Sunday , June 11 2023

HEPA Filters Can Clean Air Coronavirus Particles: A Study


October 11, 2021 – High-efficiency particulate air (HEPA) filters and ultraviolet (UV) light sterilization effectively remove SARS-CoV-2 particles from the air – the first such evidence in real-world test, researchers report in the medRxiv server preprint.

The journal Nature reported this week that research, which has not been peer-reviewed, suggests that filters may help reduce the risk of hospital-acquired SARS-CoV-2.

Researchers, led by intensivist Andrew Conway-Morris ,, PhD, with the Division of Anesthesia at the School of Clinical Medicine at the University of Cambridge, UK, write that previous experiments evaluated the capacity of filters of air to remove inactive particles in carefully controlled environments, but it was not known how they would work in a real-world environment.

Co-author Vilas Navapurkar, MBChB, an ICU doctor at Addenbrooke Hospital in Cambridge, UK, said hospitals used portable air filters when facilities of their insulation are complete, but evidence was required as to whether these filters were effective or whether they provided a false sense of security.

The researchers installed the filters in two fully occupied COVID-19 halls – a general hall and an ICU. They chose HEPA filters because they can trap very small particles.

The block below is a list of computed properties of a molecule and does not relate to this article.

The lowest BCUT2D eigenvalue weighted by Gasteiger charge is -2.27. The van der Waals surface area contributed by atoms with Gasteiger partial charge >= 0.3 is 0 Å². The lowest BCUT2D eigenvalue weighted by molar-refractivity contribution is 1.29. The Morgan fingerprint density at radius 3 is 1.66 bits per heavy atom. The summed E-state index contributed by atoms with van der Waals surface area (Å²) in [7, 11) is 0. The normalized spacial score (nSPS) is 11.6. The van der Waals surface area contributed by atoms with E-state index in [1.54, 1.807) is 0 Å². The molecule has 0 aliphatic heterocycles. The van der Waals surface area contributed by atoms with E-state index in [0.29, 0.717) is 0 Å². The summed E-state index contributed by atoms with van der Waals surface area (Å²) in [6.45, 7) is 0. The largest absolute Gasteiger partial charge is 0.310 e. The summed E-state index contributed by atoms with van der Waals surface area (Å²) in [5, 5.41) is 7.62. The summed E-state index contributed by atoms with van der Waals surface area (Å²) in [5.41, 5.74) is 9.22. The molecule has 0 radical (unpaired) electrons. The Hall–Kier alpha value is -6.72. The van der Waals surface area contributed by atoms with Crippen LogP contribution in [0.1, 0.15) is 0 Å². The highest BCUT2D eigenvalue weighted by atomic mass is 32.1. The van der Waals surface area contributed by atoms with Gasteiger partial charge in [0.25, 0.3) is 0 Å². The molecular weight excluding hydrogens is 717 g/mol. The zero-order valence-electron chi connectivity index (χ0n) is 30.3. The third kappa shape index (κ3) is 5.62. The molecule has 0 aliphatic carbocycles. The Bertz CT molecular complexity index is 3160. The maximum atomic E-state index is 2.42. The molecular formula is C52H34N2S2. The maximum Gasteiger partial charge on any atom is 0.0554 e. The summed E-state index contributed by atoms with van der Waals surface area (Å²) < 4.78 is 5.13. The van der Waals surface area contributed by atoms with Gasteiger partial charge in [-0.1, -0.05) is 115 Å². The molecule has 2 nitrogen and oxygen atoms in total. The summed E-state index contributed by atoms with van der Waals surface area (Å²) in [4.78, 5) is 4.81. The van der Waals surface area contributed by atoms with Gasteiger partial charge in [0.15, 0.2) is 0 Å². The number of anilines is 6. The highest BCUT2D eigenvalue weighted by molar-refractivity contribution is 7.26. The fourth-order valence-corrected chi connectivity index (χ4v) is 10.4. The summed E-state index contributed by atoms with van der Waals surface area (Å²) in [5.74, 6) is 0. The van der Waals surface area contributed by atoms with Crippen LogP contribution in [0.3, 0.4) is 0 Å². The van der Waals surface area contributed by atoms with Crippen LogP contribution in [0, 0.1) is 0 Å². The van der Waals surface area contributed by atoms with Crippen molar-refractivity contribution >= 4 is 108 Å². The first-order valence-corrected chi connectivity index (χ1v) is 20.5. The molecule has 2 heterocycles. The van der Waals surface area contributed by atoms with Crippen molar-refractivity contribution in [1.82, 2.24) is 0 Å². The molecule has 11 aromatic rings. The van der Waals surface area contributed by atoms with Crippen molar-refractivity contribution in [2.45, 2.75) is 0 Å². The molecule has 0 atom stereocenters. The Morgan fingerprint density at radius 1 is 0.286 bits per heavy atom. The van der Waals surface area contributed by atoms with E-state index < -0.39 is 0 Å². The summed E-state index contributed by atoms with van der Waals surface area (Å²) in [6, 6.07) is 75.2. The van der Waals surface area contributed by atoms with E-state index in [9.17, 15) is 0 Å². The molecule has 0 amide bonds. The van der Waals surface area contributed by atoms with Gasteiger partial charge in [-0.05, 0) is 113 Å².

The team collected air samples from the wards during one week when the air filters were turned on and two weeks when they were turned off, then compared the results.

According to the study, “SARS-CoV-2 in the air was detected in the ward in all five days prior to activation of the air / UV filtration, but in none of the five days when the an air / UV filter was operational; SARS-CoV-2 was found again in four to five days when the filter was switched off. “

SARS-CoV-2 in the air was not often found in the ICU, even when the filters were turned off.

Cheap and Easy

According to Nature article, the authors suggest several potential explanations for this, “including slower viral replication in later stages of the disease.” Therefore, the authors say, virus filtration from the air may be more important in general wards than in ICUs.

Filters significantly reduced other microbial bioerosols both in the ward (48 pathogens detected before filtration, 2 after) and in the ICU (45 pathogens detected before filtration, 5 after).

The National Institute for Occupational Health and Safety (NIOSH) cyclonic aerosol samplers and PCR tests were used to detect SARS-CoV-2 in the air and other microbial bioerosol .

David Fisman, MD, an epidemiologist at the University of Toronto, Canada, who was not involved in the research, said in Nature “This study suggests that HEPA air cleaners, which remain little used in Canadian hospitals, are a cheap and easy way to reduce the risk of airborne pathogens.”

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